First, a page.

Holly Bennett

Holly Bennett (Te Arawa, Ngāti Whakaue, Ngāti Pikiao) is the founder of Awhi, a kaupapa Māori government relations firm. She also founded Engage, New Zealand’s first government relations education organisation, has written columns for both the National Business Review and Newsroom, and launched the Quite Simply Politics podcast.

Holly Bennett launched her kaupapa Māori government relations firm with a $300 self-investment. It was post-2017 election, and after four years working in the Beehive she was living in Kirikiriroa (Hamilton), helping organisations better understand the ins and outs of political engagement. It took a conversation with her Pāpā, Mark, who suggested it might make a good business idea, to spark the flame that would eventually become Awhi.

Six years later, Holly says that she couldn’t have anticipated running and growing her own firm in her wildest dreams at just 33 years old. In that time she has also founded Engage, New Zealand’s only government relations education organisation, while also writing regular columns for the National Business Review with a focus on te ōhanga Māori (the Māori economy). She’s also won multiple business awards, launched the Quite Simply Politics podcast, and led the call for reforms to our lobbying industry.

“The immediate focus for me is improving transparency within lobbying,” she says. “While I am proud to work in this sector, I believe it does a disservice to our democracy by not being clear about what it is that we do, who we do it for, and why we do it.” This is where Awhi comes in, helping a diverse range of kaupapa to effectively engage with political leaders. “The majority of New Zealanders do not even know lobbying services exist,” she explains. “This is not exactly fair to our democracy.”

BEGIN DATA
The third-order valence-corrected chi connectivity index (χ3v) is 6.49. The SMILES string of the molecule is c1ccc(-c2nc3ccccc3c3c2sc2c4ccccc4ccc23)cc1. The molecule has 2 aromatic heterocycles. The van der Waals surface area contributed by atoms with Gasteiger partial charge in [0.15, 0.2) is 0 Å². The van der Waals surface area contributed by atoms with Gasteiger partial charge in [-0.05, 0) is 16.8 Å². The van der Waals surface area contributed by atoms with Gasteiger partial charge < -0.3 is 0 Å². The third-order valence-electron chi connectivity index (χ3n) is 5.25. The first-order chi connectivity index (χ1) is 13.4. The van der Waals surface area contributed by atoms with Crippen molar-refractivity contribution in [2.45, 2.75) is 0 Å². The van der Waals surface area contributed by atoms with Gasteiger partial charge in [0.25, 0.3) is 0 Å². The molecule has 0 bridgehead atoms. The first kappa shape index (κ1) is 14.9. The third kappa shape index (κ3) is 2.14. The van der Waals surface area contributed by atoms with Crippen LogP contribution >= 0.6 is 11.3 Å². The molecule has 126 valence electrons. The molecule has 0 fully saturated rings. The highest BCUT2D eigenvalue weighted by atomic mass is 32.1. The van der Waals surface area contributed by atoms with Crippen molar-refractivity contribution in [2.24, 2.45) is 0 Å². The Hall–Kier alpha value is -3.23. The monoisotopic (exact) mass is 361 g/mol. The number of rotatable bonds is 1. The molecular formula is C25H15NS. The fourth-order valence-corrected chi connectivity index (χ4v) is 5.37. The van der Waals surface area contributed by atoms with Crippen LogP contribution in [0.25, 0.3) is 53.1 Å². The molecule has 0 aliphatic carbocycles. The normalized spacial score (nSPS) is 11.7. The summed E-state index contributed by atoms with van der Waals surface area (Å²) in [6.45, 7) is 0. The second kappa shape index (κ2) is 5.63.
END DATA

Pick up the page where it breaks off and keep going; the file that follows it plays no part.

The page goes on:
She didn’t imagine this as her career path when she was finishing her law degree at the University of Auckland in 2012. “I wasn’t in line for any of the glossy law firm internships. In fact, I was still working at the University of Auckland Recreation Centre as a fitness trainer,” she says. A determination to work in criminal litigation saw her land a role as a court registrar at the Manukau District Court, giving her a front-row seat to the work of some of the most experienced judicial minds in the country.

After a policy secondment in Te Whanganui-a-Tara (Wellington), she crossed over to politics and went to work in the Beehive in 2014. “It was there that I discovered the existence of the lobbying industry and saw first-hand how influential these people can be,” she explains. “Safe to say, my interest in helping people understand the ins and outs of effective political engagement surpassed my desire to be a criminal litigator.” From there, with encouragement from her parents, Awhi was born.

Holly says the most rewarding part of her role is being able to do this work while staying steadfast to her values. And while there have been challenges and complexities along the way, she has found that creating an inspiring and supportive workplace is critical. “You get the most out of people when they can be themselves: Awhi in name and awhi in nature,” she says. “We embrace our kaimahi, encouraging them to bring their true, authentic self to mahi.” 

Holly feels she will not have achieved true success until hapū and iwi across the motu have their own pipeline of confident, competent lobbyists. “Success will be when I can deliver government relations and lobbying services – as well as train future lobbyists – in both te reo Māori and te reo Pākehā.”

Looking ahead, she intends to move some of her focus away from her pakihi toward building greater proficiency in te reo Māori. “That is the kind of accessibility to this sector the nation deserves,” she says.